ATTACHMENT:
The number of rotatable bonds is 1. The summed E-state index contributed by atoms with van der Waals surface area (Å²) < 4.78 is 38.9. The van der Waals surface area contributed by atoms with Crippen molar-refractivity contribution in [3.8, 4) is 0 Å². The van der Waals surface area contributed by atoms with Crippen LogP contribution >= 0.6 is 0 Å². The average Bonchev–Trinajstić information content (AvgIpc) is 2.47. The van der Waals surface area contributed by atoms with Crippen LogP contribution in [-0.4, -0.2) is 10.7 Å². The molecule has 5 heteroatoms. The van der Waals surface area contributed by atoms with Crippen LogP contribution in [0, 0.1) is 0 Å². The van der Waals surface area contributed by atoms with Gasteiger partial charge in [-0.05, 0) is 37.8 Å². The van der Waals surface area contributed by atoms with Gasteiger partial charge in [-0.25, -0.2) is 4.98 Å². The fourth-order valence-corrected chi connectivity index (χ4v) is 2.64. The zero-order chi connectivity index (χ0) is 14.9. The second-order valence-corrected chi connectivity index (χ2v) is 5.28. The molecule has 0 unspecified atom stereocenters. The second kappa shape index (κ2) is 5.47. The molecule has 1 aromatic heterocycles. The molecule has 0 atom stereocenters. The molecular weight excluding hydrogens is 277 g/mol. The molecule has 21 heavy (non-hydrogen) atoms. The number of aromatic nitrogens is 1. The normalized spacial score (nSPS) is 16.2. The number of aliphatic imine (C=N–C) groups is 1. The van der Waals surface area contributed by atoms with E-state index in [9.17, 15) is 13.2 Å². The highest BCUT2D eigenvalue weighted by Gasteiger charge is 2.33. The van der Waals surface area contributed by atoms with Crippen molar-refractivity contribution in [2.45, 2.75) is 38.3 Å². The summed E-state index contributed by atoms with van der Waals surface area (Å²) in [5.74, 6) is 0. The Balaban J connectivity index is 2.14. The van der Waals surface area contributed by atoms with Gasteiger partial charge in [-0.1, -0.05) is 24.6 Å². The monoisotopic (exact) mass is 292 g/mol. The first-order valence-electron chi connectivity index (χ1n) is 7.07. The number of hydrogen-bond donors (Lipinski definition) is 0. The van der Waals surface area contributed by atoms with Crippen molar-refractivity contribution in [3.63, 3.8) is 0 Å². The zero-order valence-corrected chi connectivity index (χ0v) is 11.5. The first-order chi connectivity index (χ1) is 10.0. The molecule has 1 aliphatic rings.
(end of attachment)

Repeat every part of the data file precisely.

The number of rotatable bonds is 1. The summed E-state index contributed by atoms with van der Waals surface area (Å²) < 4.78 is 38.9. The van der Waals surface area contributed by atoms with Crippen molar-refractivity contribution in [3.8, 4) is 0 Å². The van der Waals surface area contributed by atoms with Crippen LogP contribution >= 0.6 is 0 Å². The average Bonchev–Trinajstić information content (AvgIpc) is 2.47. The van der Waals surface area contributed by atoms with Crippen LogP contribution in [-0.4, -0.2) is 10.7 Å². The molecule has 5 heteroatoms. The van der Waals surface area contributed by atoms with Crippen LogP contribution in [0, 0.1) is 0 Å². The van der Waals surface area contributed by atoms with Gasteiger partial charge in [-0.05, 0) is 37.8 Å². The van der Waals surface area contributed by atoms with Gasteiger partial charge in [-0.25, -0.2) is 4.98 Å². The fourth-order valence-corrected chi connectivity index (χ4v) is 2.64. The zero-order chi connectivity index (χ0) is 14.9. The second-order valence-corrected chi connectivity index (χ2v) is 5.28. The molecule has 0 unspecified atom stereocenters. The second kappa shape index (κ2) is 5.47. The molecule has 1 aromatic heterocycles. The molecule has 0 atom stereocenters. The molecular weight excluding hydrogens is 277 g/mol. The molecule has 21 heavy (non-hydrogen) atoms. The number of aromatic nitrogens is 1. The normalized spacial score (nSPS) is 16.2. The number of aliphatic imine (C=N–C) groups is 1. The van der Waals surface area contributed by atoms with E-state index in [9.17, 15) is 13.2 Å². The highest BCUT2D eigenvalue weighted by Gasteiger charge is 2.33. The van der Waals surface area contributed by atoms with Crippen molar-refractivity contribution in [2.45, 2.75) is 38.3 Å². The summed E-state index contributed by atoms with van der Waals surface area (Å²) in [5.74, 6) is 0. The Balaban J connectivity index is 2.14. The van der Waals surface area contributed by atoms with Gasteiger partial charge in [-0.1, -0.05) is 24.6 Å². The monoisotopic (exact) mass is 292 g/mol. The first-order valence-electron chi connectivity index (χ1n) is 7.07. The number of hydrogen-bond donors (Lipinski definition) is 0. The van der Waals surface area contributed by atoms with Crippen molar-refractivity contribution in [3.63, 3.8) is 0 Å². The zero-order valence-corrected chi connectivity index (χ0v) is 11.5. The first-order chi connectivity index (χ1) is 10.0. The molecule has 1 aliphatic rings.